IPA - trying to improve

Discussion in 'Recipes for Feedback' started by wolfie7873, Jul 13, 2015.

  1. wolfie7873

    wolfie7873 Member

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    I haven't made an IPA in nearly a year because they never turn out quite right. After listening to John Kimmich from The Alchemist talk about limiting hop material to reduce vegetal flavors, I'm leaning toward using a small amount of super high alpha at 60 minutes for the bulk of the bittering, then using late additions and dry hop all with pellets for flavor and aroma. Here's my attempt at that construct. I'm open to feedback. I like IPAs that are flavorful with great aroma and a balanced dry/sweet finish. I'm not into face-puckering, mind-altering hop bombs, but rather a suggestion of caramel sweetness (more in the imagination than on the palate) and a thirst-quenching experience.

    http://www.brewersfriend.com/homebrew/recipe/view/217145/abigail-pale-ale
     
  2. Ozarks Mountain Brew

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    Ive worked on the perfect ipa for nearly 2 years and finally have a consistent way to brew it, I will tell you its not all in the recipe, most of it involves how you brew it and a big deal is in fact the "water and cold crashing" not the grain bill at all. first if you want a carmel type of flavor the easy way to get it is to do a hard boil for 120 minutes
    the sweet to the first taste can come from the right hops, Amarillo is one that comes to mind and the dry finish is of course the yeast and mash temp.

    Ive tried this a hundred different ways and I will have to say the perfect ipa involves "a lot" of waste, no way around it, bitter to "your taste" not someones recipe, not everyone likes a slamming bitter beer but it does subside to the pallet after a couple. and for the hops Ive used as much as 9 ounces and after conditioning still doesn't hit you in the face, the key to keeping the pucker away is cold crashing at near freezing and that drops anything floating down to the bottom, especially hops, we don't want to drink the hops just its oil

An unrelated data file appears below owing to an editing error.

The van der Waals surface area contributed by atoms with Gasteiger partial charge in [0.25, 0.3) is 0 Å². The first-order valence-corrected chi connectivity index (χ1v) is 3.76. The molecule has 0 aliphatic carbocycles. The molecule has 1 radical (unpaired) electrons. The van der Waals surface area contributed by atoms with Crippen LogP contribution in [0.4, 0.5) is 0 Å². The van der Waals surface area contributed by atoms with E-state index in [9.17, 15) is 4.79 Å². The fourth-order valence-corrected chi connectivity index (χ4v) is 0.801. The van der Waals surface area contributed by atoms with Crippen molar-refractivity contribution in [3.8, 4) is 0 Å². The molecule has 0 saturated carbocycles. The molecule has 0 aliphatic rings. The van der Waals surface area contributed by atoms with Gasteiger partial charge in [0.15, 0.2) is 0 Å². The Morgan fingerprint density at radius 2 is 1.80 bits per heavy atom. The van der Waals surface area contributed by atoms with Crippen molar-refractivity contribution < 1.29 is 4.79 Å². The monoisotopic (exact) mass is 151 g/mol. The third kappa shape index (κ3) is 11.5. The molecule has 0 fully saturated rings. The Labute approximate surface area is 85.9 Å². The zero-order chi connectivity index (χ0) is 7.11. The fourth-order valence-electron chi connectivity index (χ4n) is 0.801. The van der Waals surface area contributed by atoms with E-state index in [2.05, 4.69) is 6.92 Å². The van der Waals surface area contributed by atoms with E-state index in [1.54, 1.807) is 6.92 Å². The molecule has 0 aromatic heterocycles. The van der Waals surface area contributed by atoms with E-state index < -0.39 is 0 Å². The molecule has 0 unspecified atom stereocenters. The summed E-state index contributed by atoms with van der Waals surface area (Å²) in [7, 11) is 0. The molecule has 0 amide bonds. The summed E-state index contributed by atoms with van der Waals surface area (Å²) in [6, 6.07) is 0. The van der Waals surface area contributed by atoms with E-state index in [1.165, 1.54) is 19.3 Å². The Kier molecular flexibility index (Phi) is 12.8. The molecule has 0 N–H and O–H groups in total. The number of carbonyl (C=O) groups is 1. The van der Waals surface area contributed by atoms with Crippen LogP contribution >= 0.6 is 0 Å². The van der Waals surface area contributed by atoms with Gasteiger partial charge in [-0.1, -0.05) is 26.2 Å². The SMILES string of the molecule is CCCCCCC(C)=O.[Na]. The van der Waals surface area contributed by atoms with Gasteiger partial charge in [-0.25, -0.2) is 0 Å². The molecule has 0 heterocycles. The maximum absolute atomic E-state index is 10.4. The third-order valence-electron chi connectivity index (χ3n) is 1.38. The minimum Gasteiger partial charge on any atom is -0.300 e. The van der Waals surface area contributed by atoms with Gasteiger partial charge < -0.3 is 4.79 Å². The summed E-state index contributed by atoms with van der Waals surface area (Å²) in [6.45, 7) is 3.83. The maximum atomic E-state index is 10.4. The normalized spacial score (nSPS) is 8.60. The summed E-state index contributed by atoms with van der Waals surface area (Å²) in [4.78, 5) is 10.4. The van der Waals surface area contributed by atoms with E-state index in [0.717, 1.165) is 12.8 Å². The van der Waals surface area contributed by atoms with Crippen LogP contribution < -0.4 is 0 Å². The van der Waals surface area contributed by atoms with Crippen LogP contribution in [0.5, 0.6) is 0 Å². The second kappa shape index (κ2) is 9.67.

another issue is as you said what I call hop vine taste, we don't like it or want it so we just dry hop for 4 to 5 days with pellets , take out and replace..with the same amount for another 4 days, once the plant has lost all of its oil, theirs nothing left but the stem and veggie taste, so you waste some hops but its sooooo worth it
     
  3. Nosybear

    Nosybear Well-Known Member

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    Try some of the less traditional hopping methods. I get good results from first wort hopping and whirlpool additions. Dry hopping has generally been a disappointment. FWH and whirlpool give ne great flavor and nose without tongue-ripping bitterness and raw hop flavors.
     
  4. BrewerJim

    BrewerJim New Member

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    IPA's are all about timing. Keep in mind that anything from 1st wort through last 45 will do all the bittering. Last 45 through Last 20 will contribute the majority of flavor and after that its all about Aroma. Dry hopping will give you Aroma only, the combination you have lined up will give you a dirty aroma. Try this;
    Citra 1st wort
    Apollo 60 min
    Simco 30 min
    Citra 5 min
    Apollo Dry Hop Day 5
    I just did a Black Imperial that came out Fantastic! You can find it on my page, Black and Blue IPA.

    Cheers! Jim
     
  5. Ozarks Mountain Brew

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  6. wolfie7873

    wolfie7873 Member

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    Here's what I ended up doing (2.5 gallon batch, 75 minute Mash, 60 minute Boil):

    5.5# 2-row
    0.25# Vienna
    0.25# C-40

    FWH - 6g Apollo
    15Min - 6g Citra , 6g Simcoe

    After racking to secondary,
    3 days with 6 grams each of Apollo, Citra and Simcoe. Then I removed the hop bag and replaced it with fresh additions in the same amounts effectively dry-hopping twice. Kegged it last weekend, and it smells great, and tastes pretty good.

    It's a bit cloudy, I typically have no problems with chill haze or break material, so I wonder if the dry-hop resins can cloud the beer? Also, it's not as dry or crisp as I think it should be, so I'm going to mash a bit lower (had intended for 149-150 and got closer to 153-154). I also will test the pH of my water which I've never done.
     
  7. Ozarks Mountain Brew

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    hops will cloud the beer and will mask the bitterness, cold crashing for about 3 days will drop that hop debris floating around and clear the beer, you can also over carb to mimic bitterness if its just to bland, if you want it dry, mash at 148 and add corn sugar right before fermentation

    and first wort hopping adds more flavor than bitterness so don't use that just to bitter the beer, add something els before your 15 to 0 hops
     

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